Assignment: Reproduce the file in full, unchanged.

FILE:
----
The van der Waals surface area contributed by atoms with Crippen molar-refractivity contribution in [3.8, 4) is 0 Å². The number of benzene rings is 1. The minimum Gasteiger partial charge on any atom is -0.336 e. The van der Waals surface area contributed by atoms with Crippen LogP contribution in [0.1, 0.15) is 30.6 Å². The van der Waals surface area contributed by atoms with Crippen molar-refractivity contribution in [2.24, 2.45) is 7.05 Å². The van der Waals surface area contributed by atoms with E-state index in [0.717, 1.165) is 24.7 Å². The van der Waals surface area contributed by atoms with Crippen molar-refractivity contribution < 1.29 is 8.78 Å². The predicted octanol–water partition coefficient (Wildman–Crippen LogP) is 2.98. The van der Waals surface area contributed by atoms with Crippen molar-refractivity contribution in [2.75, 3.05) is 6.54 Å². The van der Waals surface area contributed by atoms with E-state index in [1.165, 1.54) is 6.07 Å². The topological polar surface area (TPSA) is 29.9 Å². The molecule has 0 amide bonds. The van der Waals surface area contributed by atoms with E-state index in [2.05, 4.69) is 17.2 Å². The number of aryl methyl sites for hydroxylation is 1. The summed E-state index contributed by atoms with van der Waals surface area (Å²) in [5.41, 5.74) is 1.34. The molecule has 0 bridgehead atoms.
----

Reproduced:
The van der Waals surface area contributed by atoms with Crippen molar-refractivity contribution in [3.8, 4) is 0 Å². The number of benzene rings is 1. The minimum Gasteiger partial charge on any atom is -0.336 e. The van der Waals surface area contributed by atoms with Crippen LogP contribution in [0.1, 0.15) is 30.6 Å². The van der Waals surface area contributed by atoms with Crippen molar-refractivity contribution in [2.24, 2.45) is 7.05 Å². The van der Waals surface area contributed by atoms with E-state index in [0.717, 1.165) is 24.7 Å². The van der Waals surface area contributed by atoms with Crippen molar-refractivity contribution < 1.29 is 8.78 Å². The predicted octanol–water partition coefficient (Wildman–Crippen LogP) is 2.98. The van der Waals surface area contributed by atoms with Crippen molar-refractivity contribution in [2.75, 3.05) is 6.54 Å². The van der Waals surface area contributed by atoms with E-state index in [1.165, 1.54) is 6.07 Å². The topological polar surface area (TPSA) is 29.9 Å². The molecule has 0 amide bonds. The van der Waals surface area contributed by atoms with E-state index in [2.05, 4.69) is 17.2 Å². The number of aryl methyl sites for hydroxylation is 1. The summed E-state index contributed by atoms with van der Waals surface area (Å²) in [5.41, 5.74) is 1.34. The molecule has 0 bridgehead atoms.